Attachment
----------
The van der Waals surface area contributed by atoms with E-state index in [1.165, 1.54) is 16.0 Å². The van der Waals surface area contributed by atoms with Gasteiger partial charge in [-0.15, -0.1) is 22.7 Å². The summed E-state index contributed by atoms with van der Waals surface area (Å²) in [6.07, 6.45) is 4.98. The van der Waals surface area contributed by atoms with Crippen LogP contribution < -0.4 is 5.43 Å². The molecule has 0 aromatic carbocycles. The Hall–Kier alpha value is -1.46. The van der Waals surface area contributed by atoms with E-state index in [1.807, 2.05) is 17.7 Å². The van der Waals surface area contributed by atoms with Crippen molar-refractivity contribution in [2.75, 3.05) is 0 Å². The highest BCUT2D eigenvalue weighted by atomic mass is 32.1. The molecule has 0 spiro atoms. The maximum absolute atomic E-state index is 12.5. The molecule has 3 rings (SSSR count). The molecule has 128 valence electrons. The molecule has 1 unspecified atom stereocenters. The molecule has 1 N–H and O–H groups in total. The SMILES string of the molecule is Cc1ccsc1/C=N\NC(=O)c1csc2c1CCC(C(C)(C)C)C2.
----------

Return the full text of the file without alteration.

The van der Waals surface area contributed by atoms with E-state index in [1.165, 1.54) is 16.0 Å². The van der Waals surface area contributed by atoms with Gasteiger partial charge in [-0.15, -0.1) is 22.7 Å². The summed E-state index contributed by atoms with van der Waals surface area (Å²) in [6.07, 6.45) is 4.98. The van der Waals surface area contributed by atoms with Crippen LogP contribution < -0.4 is 5.43 Å². The molecule has 0 aromatic carbocycles. The Hall–Kier alpha value is -1.46. The van der Waals surface area contributed by atoms with E-state index in [1.807, 2.05) is 17.7 Å². The van der Waals surface area contributed by atoms with Crippen molar-refractivity contribution in [2.75, 3.05) is 0 Å². The highest BCUT2D eigenvalue weighted by atomic mass is 32.1. The molecule has 0 spiro atoms. The maximum absolute atomic E-state index is 12.5. The molecule has 3 rings (SSSR count). The molecule has 128 valence electrons. The molecule has 1 unspecified atom stereocenters. The molecule has 1 N–H and O–H groups in total. The SMILES string of the molecule is Cc1ccsc1/C=N\NC(=O)c1csc2c1CCC(C(C)(C)C)C2.